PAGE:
Ashburton's Deputy Mayor Liz McMillan has politely distanced herself from some of the controversial youth unemployment views of her fellow elected members.
McMillan disagreed with the comments from councillor Lynette Lovett, who had a crack at "young entitled people" in the 16 to 24-year age-group as being a factor in the district's labour shortage.
"I've got a 16-year-old and a 14-year-old and they've both got jobs and they work hard," McMillan said.
"We're elected to have our say and she's entitled to her views."
Lovett's views have drawn wide-spread public reaction, and mostly negative, on various news sites around the country.
Comments at the same meeting on Wednesday by fellow councillor Rodger Letham, who said "parenting and education" was the problem and it was not a matter for local government, added to the controversy.
McMillan, careful not to inflame the matter further, explained that it was difficult to debate vigourously during a "very long" zoom council meeting call.
"We've all got to find the button to raise our hand and once we raise our hand, we have to wait our turn."
The number of people on job seeker benefits in the Ashburton District has increased by more than 33 percent, with the 16-24 age bracket noted as a factor by the Ashburton District Council in its latest economy report.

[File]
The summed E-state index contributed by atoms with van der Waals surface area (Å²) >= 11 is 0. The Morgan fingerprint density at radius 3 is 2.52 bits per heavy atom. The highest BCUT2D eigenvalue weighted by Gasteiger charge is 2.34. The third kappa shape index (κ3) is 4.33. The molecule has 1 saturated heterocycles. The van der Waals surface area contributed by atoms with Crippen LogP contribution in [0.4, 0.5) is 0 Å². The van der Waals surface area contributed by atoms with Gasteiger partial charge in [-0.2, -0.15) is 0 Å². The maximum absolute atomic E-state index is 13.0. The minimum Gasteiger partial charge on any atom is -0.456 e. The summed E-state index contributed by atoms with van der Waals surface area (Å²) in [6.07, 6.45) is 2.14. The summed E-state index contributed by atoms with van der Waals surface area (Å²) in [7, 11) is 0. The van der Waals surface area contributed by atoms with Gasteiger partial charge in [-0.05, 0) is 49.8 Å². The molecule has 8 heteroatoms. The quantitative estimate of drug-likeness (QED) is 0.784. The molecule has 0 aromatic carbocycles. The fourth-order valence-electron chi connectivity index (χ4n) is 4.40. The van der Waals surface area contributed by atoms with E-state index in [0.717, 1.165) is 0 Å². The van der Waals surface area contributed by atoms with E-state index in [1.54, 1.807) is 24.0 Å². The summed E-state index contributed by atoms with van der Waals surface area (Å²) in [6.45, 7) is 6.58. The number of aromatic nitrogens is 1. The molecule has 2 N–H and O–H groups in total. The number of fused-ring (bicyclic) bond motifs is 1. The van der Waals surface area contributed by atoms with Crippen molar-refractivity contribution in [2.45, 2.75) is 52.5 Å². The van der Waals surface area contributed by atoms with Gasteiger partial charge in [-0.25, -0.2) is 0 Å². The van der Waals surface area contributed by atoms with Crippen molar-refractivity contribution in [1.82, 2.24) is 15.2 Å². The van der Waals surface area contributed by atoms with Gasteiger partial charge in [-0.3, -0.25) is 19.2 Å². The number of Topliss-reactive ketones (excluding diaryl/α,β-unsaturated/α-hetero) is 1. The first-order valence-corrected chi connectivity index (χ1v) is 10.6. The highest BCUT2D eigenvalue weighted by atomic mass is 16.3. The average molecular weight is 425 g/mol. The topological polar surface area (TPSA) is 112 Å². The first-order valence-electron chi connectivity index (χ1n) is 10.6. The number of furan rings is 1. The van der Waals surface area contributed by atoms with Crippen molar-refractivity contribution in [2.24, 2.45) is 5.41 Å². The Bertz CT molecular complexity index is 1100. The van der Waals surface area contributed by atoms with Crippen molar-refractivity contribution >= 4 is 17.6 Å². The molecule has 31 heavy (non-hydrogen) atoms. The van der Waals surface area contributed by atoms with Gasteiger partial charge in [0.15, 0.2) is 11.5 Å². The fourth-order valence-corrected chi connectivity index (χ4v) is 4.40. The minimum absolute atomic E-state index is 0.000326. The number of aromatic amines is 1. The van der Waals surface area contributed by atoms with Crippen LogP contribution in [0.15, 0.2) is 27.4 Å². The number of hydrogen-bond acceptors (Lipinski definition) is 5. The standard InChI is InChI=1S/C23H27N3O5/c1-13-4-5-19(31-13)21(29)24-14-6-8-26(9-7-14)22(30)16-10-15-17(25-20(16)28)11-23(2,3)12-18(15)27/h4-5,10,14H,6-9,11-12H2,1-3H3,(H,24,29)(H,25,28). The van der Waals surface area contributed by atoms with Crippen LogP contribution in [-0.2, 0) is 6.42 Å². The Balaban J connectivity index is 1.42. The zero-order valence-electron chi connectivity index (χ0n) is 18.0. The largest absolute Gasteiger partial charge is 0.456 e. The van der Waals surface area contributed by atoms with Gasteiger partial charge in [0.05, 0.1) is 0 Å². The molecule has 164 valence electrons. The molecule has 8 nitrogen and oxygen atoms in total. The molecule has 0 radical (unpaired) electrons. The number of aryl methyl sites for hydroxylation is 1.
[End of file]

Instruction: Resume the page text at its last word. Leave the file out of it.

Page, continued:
McMillan said it was on the council to turn the issue into a positive.
"We get the numbers and figures, but you don't know the background of why that is happening."
She pointed out that programmes, such as My Next Move, that the council had front-footed which emphasised driver licensing as a means to helping pupils transition from secondary school to employment.
The council's economic development team have been in talks with the Ministry of Social Development around the matter.
Discussions had unearthed barriers around drug and alcohol issues, mental health, motivation and lack of qualifications as outlined in the report.
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